Kraus, L., Schulte, B., Manthey, J., Rehm, J.

Alcohol screening and alcohol interventions among patients with hypertension in primary health care: an empirical survey of German general practitioners


Addiction Research & Theory, 25 (4), 285-292. doi: 10.1080/16066359.2016.1263728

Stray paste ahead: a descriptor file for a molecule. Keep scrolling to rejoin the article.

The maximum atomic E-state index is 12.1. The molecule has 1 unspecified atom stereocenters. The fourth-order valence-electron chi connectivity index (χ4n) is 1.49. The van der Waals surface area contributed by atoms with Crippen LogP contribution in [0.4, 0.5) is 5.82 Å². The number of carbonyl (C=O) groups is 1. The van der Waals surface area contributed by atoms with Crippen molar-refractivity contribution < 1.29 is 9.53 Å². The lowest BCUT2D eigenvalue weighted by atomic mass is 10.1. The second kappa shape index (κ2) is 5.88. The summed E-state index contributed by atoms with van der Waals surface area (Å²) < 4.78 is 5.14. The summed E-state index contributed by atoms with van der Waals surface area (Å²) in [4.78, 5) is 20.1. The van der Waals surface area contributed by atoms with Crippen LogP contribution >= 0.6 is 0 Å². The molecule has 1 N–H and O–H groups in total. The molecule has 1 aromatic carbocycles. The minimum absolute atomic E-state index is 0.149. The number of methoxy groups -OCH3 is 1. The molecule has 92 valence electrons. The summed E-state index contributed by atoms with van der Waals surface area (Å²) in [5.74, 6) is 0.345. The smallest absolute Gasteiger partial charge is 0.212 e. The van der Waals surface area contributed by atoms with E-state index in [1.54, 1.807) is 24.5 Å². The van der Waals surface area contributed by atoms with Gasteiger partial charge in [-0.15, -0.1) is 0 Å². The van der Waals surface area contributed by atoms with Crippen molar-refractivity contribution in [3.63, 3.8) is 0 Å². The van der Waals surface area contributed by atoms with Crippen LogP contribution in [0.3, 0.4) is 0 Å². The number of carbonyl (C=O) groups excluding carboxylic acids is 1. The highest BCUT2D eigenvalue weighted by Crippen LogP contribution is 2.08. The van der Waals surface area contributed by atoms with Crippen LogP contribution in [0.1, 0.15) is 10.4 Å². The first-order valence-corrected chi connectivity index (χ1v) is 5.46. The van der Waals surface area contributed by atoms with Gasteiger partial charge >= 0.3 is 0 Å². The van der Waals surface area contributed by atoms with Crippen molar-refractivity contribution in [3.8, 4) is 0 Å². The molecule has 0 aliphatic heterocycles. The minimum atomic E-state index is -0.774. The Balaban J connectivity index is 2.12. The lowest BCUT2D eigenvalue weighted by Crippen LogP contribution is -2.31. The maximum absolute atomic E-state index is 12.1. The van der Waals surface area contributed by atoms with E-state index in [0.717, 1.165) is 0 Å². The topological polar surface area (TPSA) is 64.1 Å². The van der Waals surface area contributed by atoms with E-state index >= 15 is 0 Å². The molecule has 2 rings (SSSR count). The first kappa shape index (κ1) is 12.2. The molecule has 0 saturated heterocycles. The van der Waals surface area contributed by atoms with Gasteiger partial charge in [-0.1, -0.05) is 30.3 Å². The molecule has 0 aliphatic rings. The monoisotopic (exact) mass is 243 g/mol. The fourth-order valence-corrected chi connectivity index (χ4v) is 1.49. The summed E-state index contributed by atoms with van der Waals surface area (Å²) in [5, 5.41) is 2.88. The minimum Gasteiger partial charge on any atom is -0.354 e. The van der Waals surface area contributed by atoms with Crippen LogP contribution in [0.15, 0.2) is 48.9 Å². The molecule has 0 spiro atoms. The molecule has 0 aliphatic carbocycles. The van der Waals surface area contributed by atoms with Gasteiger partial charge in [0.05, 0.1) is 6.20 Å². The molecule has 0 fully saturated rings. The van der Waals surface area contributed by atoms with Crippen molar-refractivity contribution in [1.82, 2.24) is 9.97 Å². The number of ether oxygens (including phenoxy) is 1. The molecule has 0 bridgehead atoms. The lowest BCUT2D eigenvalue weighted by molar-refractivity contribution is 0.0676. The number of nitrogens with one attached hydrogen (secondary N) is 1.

Background: Alcohol is one of the least intervened risk factors in the management of hypertension at the primary care level. In order to improve alcohol interventions, a better understanding of knowledge, attitudes and clinical practice of lifestyle interventions in the management of hypertension is needed. Method: As a part of a European study (France, Germany, Italy, Spain, UK), 211 German general practitioners (GPs) were recruited in Bavaria and Hamburg and surveyed via an Internet-based questionnaire. Results were compared with the European sample (n=2870). Results: One-third of the patients seen by German GPs had hypertension (36.2%, standard deviation (SD): 14.6) and among cases with hypertension, less than half were ever screened for alcohol (4.5 out of 10 patients). The foremost reasons for not screening for alcohol were that alcohol was not considered a major risk factor for hypertension plus the lack of knowledge of appropriate alcohol screening instruments. The majority of German GPs managed patients with hazardous drinking levels themselves or in their practice (71.3%, 95% confidence interval (CI): 64.6–77.2%), but only 42.0% (95% CI: 35.2–49.0%) managed alcohol dependent patients. German screening rates were slightly lower but interventions of screened positive patients higher than the European average. Conclusions: Rates of alcohol screening in patients with hypertension in primary health care may be increased by improving GPs knowledge of alcohol as a major risk factor for hypertension, increasing GPs education on alcohol and screening instruments, and providing reimbursement. This may increase treatment of alcohol problems in patients with hypertension and reduce hypertension.


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